Proponents of gendered toilets are concerned about the safety of vulnerable groups within society, such as women and children, and argue that gender-neutral toilets would increase opportunities for sexual predators to locate, isolate and attack potential victims7.

Proponents of gender-neutral toilets argue that these facilities may actually make toilet access easier and more comfortable for the most vulnerable members of society. The approach, for instance, benefits a larger grouping within society, such as children and the elderly, who might find themselves accompanied by a care worker/care giver of the opposite sex. It also avoids the possible embarrassment that may go along with accidentally choosing to enter the incorrect toilet in a public space8.

The impact of gendered toilets

Participants in the Gender Dynamix and Legal Resources Centre’s (LRC) study (the Study) on toilet usage in 2013/14 gave the following feedback in respect of a question around how they felt when they have been denied access to a toilet:

‘Embarrassed, small, uncomfortable, disrespected, annoyed, confused, insulted, offended, invalidated, sick, angry, disappointed, horrible, irritated, inhuman, discriminated against, and less of a human being’

Safety concerns factored significantly in the decisions for many of the participants, particularly women. Transgender women or gender non-conforming women who appeared androgynous, or what is considered traditionally masculine, reported the most difficulty in accessing public toilets due to safety concerns. ‘It is difficult entering a female toilet looking like a man, I would rather be stared at than risk being raped.’9 Another participant indicated that because she was a transgender woman and not necessarily recognisable physically as a woman, she simply does not use public toilets due to fear of being confronted in public or hurt. Another participant shared how she was asked to expose her genitals in order to prove her gender before she was allowed to use the bathroom of her choice in a public setting.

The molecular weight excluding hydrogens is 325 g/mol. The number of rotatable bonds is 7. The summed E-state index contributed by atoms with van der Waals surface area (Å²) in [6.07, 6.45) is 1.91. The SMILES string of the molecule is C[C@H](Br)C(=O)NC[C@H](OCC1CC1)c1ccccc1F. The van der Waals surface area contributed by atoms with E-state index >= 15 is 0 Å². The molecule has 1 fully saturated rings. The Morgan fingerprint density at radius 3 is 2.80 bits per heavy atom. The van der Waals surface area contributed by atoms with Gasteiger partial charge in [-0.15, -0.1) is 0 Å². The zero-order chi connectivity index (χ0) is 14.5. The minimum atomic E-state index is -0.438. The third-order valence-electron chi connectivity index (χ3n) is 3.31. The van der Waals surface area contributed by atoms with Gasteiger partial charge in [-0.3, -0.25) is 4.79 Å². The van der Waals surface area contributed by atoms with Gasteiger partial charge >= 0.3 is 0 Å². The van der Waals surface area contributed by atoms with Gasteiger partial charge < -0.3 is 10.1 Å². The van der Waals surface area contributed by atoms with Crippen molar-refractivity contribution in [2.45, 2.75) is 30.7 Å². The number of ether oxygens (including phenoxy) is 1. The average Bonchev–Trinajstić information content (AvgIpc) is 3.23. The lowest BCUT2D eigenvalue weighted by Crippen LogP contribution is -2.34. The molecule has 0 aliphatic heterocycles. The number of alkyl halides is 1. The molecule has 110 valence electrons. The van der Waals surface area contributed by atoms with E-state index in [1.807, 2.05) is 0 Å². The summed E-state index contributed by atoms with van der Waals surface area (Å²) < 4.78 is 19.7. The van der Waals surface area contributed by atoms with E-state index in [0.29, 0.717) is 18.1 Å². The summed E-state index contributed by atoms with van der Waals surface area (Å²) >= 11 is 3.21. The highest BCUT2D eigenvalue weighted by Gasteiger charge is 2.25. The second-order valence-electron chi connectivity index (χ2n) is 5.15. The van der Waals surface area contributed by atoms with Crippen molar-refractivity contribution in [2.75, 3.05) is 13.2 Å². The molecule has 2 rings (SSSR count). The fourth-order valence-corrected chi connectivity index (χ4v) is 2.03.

Many of the Study’s participants confirmed that they had been denied the use of a toilet in a public space because of their gender identity at least once. Individuals who have been denied access to toilet facilities include cleaning staff, security guards and even other toilet users. Participants expressed that they simply avoid using public toilets as a result of the abuse, embarrassment, hostility and violence they have encountered. Many will simply train themselves to wait until they are home in order to use a bathroom, or relieve themselves outside where no-one can see them. In addition to safety fears, there is also the expressed need to belong, to be recognised for their lived gender, and so they simply avoid situations where they would not present as ‘expected’ or the ‘norm’ and, of course, avoid the discomfort and embarrassment of having to publicly explain your gender identity to a total stranger.

These situations are not only present in public toilet facilities, such as shopping malls, but participants expressed experiencing difficulties in education settings – schools, universities, residences and campus toilets are mostly gendered and, therefore, exclude many who are not able to make use of them. Workplace discrimination was reported, but again participants expressed the deep need to be recognised for their lived gender, not wanting to draw attention to themselves, and simply being accepted. They have, therefore, managed to find ways of behaving in a manner that brings comfort to others in the workplace, while at the same time enduring the discrimination.